Geneva: Calling Pakistan a "breeding ground" for terrorism, secretary-general of Baloch Human Rights Council, Samad Baloch, on Wednesday said Pakistan is committing "systematic genocide" of the minorities.
 Pakistan committing ‘systematic genocide’ of minorities, alleges Balochistans human rights council chief Samad Baloch
File image of Samad Baloch, secretary-general of Baloch Human Rights Council. ANI
He also termed Islamabad a "rogue state" with no law and justice. "We have suffered a lot. Our socio-cultural, economic rights have been denied. Balochistan has been plundered, they have looted our resources. Balochistan is rich in minerals and natural resources, yet the people suffer," Baloch told ANI.
"Pakistan is a breeding ground for terrorism. Pakistan is not only committing systematic genocide of Baloch people but also involved in the genocide of our Sindhi brothers, Pashtuns. It is also a threat for the world because it is a rogue state, there is no law, no justice," he added.
Along with Samad, many other activists have also called out Islamabad for committing human rights violation against the religious minorities.
This comes at the time when the Pakistan government has submitted a dossier in UNHRC over Kashmir. At the UNHRC session, Foreign Minister Shah Mahmood Qureshi presented a false narrative on Kashmir maintained by his country following the Indian government's historic move to abrogate Article 370.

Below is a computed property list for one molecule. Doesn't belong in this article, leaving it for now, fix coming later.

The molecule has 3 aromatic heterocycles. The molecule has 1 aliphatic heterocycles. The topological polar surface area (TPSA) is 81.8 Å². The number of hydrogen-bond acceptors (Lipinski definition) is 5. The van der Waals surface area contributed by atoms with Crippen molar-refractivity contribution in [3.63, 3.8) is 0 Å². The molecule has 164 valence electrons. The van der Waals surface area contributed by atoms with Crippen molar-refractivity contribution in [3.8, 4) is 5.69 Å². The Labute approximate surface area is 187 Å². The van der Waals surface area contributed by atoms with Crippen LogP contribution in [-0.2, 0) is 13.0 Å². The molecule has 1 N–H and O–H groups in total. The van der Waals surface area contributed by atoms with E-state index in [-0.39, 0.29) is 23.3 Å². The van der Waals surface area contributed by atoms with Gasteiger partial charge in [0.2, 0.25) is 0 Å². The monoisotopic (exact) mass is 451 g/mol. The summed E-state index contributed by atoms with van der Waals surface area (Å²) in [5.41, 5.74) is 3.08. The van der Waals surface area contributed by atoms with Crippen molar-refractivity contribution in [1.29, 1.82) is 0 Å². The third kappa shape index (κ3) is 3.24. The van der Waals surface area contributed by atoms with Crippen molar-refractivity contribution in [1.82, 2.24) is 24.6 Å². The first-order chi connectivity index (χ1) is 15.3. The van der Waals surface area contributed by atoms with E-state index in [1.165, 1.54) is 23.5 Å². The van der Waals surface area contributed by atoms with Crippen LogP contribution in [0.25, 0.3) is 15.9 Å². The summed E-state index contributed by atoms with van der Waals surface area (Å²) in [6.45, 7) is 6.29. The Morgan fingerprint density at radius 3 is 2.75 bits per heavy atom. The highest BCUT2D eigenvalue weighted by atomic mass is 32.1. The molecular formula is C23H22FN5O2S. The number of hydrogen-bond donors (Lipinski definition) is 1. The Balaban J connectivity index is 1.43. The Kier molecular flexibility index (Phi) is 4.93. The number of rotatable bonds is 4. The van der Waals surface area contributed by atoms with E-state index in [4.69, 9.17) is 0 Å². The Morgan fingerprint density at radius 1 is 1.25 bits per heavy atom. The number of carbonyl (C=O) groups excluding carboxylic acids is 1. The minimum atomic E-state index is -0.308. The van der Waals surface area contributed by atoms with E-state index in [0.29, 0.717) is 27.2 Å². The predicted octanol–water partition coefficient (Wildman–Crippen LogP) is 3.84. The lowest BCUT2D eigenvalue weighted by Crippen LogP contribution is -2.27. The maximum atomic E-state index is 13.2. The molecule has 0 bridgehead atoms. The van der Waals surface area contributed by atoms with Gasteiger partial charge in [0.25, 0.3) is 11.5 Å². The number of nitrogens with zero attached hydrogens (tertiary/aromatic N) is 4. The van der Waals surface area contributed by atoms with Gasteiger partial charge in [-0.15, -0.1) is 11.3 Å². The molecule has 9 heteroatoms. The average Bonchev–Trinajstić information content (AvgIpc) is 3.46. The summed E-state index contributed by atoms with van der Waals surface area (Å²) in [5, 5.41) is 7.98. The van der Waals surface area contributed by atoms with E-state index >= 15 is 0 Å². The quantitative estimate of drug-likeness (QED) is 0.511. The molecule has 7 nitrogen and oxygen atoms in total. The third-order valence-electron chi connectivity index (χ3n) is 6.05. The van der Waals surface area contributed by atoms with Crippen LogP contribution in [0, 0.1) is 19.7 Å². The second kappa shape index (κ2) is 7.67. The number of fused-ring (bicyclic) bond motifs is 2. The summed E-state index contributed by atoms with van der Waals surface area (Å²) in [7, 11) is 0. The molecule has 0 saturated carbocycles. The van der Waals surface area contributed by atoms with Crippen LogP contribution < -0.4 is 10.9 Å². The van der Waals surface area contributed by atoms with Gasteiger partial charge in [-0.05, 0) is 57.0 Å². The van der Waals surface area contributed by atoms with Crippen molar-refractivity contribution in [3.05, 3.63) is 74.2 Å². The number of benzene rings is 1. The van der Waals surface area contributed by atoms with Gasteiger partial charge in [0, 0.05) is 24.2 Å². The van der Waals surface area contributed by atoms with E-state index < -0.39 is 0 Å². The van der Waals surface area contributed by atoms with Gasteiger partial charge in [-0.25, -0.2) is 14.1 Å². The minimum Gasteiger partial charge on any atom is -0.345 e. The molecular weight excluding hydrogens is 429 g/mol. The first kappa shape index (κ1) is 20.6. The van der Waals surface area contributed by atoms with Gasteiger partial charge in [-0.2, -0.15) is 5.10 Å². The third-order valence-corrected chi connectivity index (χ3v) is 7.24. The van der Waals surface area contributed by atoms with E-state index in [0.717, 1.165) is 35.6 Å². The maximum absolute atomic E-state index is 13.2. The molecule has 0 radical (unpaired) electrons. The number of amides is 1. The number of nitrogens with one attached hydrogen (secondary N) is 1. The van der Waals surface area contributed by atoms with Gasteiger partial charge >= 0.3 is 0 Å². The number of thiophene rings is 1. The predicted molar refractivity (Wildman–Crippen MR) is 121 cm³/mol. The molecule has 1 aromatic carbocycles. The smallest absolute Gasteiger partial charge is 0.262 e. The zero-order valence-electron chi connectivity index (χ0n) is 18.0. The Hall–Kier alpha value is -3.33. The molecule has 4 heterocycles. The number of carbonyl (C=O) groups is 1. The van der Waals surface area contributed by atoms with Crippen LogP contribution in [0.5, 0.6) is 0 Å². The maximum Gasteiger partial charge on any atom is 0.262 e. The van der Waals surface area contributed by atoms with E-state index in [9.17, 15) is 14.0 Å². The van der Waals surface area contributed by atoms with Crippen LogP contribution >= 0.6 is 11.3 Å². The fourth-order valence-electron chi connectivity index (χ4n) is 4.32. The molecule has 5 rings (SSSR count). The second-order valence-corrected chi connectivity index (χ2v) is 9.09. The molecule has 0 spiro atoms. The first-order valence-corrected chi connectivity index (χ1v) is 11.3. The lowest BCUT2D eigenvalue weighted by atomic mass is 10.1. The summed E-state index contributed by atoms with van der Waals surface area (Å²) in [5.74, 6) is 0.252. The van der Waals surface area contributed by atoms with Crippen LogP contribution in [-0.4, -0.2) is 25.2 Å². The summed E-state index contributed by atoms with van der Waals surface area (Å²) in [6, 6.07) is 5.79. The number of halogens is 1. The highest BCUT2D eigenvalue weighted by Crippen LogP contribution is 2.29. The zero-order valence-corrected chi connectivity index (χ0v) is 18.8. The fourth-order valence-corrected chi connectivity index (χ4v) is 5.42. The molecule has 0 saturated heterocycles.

However, Pakistan has been strongly reprimanded by the Indian delegation. Interestingly, while Qureshi was addressing the session, protests were held outside the UN headquarters against the dire situation of human rights in Pakistan.
On Tuesday, the Baloch Human Rights Council organised a briefing on 'The Humanitarian Crisis in Balochistan' at a special tent at Broken Chair in front of the UN headquarters. Before that, a protest was organised by the World Sindhi Congress (WCS) at a time when Pakistan foreign minister Shah Mehmood Qureshi was speaking at the 42nd session of the United Nations Human Rights Council.
Pakistan has been condemned internationally for cracking down on the minorities living in their countries. Islamabad has also reportedly been discriminating against its religious minorities which is manifested in various forms of targeted violence, mass murders, extrajudicial killings, abduction, rapes, forced conversion to Islam, etc., making the Pakistani Hindus, Christians, Sikhs, Ahmadiyyas and Shias one of the most persecuted minorities in the region.
Last month, the United States, the United Kingdom and Canada had raised the issue of suppression of religious freedom by China and Pakistan and slammed the two Asian nations for "persecuting and repressing" their religious minorities.
During the meet on safety of religious minorities, the US, UK and Canada expressed concerns over the increasing, widespread and undue restrictions on religious freedom in the two countries. They also highlighted the discrimination suffered by the Uyghur community in China and of Christians, Ahmadis, Hindus and other minorities in Pakistan.